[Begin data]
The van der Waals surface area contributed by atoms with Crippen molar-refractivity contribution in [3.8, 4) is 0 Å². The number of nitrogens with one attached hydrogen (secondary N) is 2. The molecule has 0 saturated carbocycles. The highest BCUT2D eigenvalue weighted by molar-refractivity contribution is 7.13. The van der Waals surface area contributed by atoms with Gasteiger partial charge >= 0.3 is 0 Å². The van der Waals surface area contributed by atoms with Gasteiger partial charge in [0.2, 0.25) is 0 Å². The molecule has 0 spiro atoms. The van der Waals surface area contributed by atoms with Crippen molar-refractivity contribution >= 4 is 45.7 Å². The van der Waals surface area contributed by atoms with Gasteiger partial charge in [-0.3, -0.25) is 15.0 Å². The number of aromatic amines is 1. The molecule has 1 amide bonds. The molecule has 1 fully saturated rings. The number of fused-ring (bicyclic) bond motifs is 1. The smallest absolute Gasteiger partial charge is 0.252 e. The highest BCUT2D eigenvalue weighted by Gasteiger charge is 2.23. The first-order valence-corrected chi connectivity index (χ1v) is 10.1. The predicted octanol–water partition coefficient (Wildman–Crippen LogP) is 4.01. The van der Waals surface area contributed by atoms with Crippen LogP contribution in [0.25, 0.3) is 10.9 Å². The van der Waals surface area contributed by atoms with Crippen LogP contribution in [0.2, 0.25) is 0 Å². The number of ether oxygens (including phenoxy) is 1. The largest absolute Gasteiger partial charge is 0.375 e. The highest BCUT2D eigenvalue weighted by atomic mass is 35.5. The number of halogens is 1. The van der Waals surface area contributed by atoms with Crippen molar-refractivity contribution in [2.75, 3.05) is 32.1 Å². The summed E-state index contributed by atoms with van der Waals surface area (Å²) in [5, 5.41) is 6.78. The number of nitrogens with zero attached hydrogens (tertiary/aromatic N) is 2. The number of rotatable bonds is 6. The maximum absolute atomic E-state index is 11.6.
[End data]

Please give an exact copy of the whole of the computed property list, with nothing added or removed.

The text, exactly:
The van der Waals surface area contributed by atoms with Crippen molar-refractivity contribution in [3.8, 4) is 0 Å². The number of nitrogens with one attached hydrogen (secondary N) is 2. The molecule has 0 saturated carbocycles. The highest BCUT2D eigenvalue weighted by molar-refractivity contribution is 7.13. The van der Waals surface area contributed by atoms with Gasteiger partial charge >= 0.3 is 0 Å². The van der Waals surface area contributed by atoms with Gasteiger partial charge in [0.2, 0.25) is 0 Å². The molecule has 0 spiro atoms. The van der Waals surface area contributed by atoms with Crippen molar-refractivity contribution >= 4 is 45.7 Å². The van der Waals surface area contributed by atoms with Gasteiger partial charge in [-0.3, -0.25) is 15.0 Å². The number of aromatic amines is 1. The molecule has 1 amide bonds. The molecule has 1 fully saturated rings. The number of fused-ring (bicyclic) bond motifs is 1. The smallest absolute Gasteiger partial charge is 0.252 e. The highest BCUT2D eigenvalue weighted by Gasteiger charge is 2.23. The first-order valence-corrected chi connectivity index (χ1v) is 10.1. The predicted octanol–water partition coefficient (Wildman–Crippen LogP) is 4.01. The van der Waals surface area contributed by atoms with Crippen LogP contribution in [0.25, 0.3) is 10.9 Å². The van der Waals surface area contributed by atoms with Crippen LogP contribution in [0.2, 0.25) is 0 Å². The number of ether oxygens (including phenoxy) is 1. The largest absolute Gasteiger partial charge is 0.375 e. The highest BCUT2D eigenvalue weighted by atomic mass is 35.5. The number of halogens is 1. The van der Waals surface area contributed by atoms with Crippen molar-refractivity contribution in [2.75, 3.05) is 32.1 Å². The summed E-state index contributed by atoms with van der Waals surface area (Å²) in [5, 5.41) is 6.78. The number of nitrogens with zero attached hydrogens (tertiary/aromatic N) is 2. The number of rotatable bonds is 6. The maximum absolute atomic E-state index is 11.6.